Representations and feature templates
Feature templates define all the information required to create a feature: the layer where a feature is going to be stored, the attributes a feature is created with, and the default tool used to create that feature. If templates are not present when you start editing, they are automatically created for each layer in the current editing workspace. When templates are automatically created, one template is created per symbol. Only those attributes used to define the symbol are automatically populated; default values are assumed for all other attributes.
When representations are used to display features, one template is created for each rule ID, but all other attribute values are set to the feature class defaults. When the other attributes need to be set to match the rule ID, this needs to be done manually.
Always check the attributes of templates that are automatically created. Some default values will be assumed that may be incorrect.
For example, you may have a symbol in the CoastL feature class that represents when the coastline is accurate. When the template for this symbol is created, Rule ID is correctly populated, but all the other attributes are set to the feature class defaults. If a default subtype is specified, the subtype attributes are not applied on the template; instead, the feature class default attributes are used.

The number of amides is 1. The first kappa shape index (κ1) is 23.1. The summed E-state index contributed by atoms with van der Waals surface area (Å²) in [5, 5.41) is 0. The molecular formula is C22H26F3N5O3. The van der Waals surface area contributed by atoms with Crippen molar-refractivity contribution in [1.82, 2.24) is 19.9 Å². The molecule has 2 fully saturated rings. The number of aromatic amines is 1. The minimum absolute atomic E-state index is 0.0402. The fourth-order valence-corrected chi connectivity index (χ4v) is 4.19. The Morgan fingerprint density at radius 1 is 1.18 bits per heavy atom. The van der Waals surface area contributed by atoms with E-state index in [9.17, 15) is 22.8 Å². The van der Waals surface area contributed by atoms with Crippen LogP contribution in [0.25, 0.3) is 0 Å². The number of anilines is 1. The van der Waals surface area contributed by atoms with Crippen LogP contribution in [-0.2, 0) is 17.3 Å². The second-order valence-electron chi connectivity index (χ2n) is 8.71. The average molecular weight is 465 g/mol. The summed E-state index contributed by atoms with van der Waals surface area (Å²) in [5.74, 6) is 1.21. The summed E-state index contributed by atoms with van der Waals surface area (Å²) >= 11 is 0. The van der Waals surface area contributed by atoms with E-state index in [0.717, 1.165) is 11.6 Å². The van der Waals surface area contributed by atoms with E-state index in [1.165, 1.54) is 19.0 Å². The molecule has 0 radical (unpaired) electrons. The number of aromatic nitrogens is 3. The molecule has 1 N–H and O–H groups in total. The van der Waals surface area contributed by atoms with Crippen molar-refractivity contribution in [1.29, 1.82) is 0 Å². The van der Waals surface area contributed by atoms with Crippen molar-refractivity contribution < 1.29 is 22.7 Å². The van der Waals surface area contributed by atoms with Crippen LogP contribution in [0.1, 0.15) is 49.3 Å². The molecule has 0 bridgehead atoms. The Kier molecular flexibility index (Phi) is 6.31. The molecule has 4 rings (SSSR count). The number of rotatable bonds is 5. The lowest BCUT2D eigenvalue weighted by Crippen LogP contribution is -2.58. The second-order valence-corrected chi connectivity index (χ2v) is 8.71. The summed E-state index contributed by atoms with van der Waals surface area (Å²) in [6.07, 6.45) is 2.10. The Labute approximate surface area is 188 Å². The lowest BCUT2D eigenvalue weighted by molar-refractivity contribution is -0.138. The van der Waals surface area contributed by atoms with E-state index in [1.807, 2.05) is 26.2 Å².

For the attributes that represent the type of coastline to be stored in the template, the correct attributes need to be set manually.
Cases where ArcMap creates feature templates automatically
When you start editing either a saved map document or a brand new map, ArcMap checks to see if there are any existing feature templates in the map. If no templates are found, ArcMap automatically creates them so you can add features. If you have layers from several different geodatabases, folders of shapefiles in a data frame, or data frames in a map document, ArcMap creates templates the first time you start editing in each workspace or data frame, if there are no existing templates.
When templates are created automatically, they are generally created for all types of symbology. However, templates work best when creating features symbolized by categories or as a single symbol rather than with quantities or charts.